The United States will deploy SM-3 interceptor missiles in Poland between 2015 and 2018 under its plan despite criticism of Russia, a Polish official said on Thursday.
The interceptors, which target short- and medium-range ballistic missiles, are part of President Barack Obama's revamped missile defence system.
They would replace Bush-era plans for Poland and the Czech Republic to host elements of an ambitious shield to defend against possible long-range attack from Iran.
"Poland's Defence Minister Bogdan Klich said the Americans promised to bring the SM-3s here after 2015 but definitely before 2018," defence spokesman Janusz Sejmej said.
Russia objected strongly to President George W. Bush's original missile shield plan but has expressed milder concern about the Obama proposals.
Polish Prime Minister Donald Tusk signalled his government's readiness to participate in Obama's revamped system during a visit to Warsaw in October by U.S. Vice President Joe Biden.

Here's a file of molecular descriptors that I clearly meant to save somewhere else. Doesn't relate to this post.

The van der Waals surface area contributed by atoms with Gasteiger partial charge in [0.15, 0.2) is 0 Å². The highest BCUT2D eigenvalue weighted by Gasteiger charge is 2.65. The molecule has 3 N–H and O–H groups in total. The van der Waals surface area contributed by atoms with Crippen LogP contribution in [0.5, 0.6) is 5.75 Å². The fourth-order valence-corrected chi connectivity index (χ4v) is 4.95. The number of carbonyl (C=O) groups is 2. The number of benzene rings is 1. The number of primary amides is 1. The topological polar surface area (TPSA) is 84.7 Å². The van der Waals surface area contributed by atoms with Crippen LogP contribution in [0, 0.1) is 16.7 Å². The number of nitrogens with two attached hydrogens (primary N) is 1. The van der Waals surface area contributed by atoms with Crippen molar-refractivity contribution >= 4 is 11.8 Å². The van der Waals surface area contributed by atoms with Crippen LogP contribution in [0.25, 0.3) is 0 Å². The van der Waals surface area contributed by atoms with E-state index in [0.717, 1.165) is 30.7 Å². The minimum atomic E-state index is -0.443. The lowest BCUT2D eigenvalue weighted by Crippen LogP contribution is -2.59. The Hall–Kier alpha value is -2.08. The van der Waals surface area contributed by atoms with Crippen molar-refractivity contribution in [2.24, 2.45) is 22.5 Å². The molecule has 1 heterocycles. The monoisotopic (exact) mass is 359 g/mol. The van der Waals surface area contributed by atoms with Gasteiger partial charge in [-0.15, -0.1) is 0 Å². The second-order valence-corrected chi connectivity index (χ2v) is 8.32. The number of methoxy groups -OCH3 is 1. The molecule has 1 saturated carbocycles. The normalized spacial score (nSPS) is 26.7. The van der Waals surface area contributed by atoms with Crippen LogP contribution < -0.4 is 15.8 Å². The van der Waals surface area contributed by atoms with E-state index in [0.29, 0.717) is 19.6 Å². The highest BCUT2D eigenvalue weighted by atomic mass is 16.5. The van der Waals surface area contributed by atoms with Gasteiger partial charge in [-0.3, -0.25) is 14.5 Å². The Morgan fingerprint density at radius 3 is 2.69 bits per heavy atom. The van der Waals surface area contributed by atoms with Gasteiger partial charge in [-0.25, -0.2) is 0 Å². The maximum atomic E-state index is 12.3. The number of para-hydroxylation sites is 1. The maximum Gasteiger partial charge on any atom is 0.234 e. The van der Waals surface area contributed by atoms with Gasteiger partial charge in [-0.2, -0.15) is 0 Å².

U.S. Secretary of State Hillary Clinton is due to visit Krakow, southern Poland, on Saturday where she and Polish Foreign Minister Radek Sikorski will sign an amendment to the 2008 missile shield accord reached with the Bush administration.
Under a separate deal, the United States will send one of its Patriot missile batteries, accompanied by 100 personnel, from its permanent location in Germany to train Polish soldiers. The battery will be in Poland for a month in each quarter.
Poland has been rattled by Russia's more assertive foreign policy on the territory of the ex-Soviet Union, especially in Georgia, and the Patriot deal is seen as symbolically important in underlining U.S. commitment to its security..
ReutersGüncelleme Tarihi: 02 Temmuz 2010, 08:34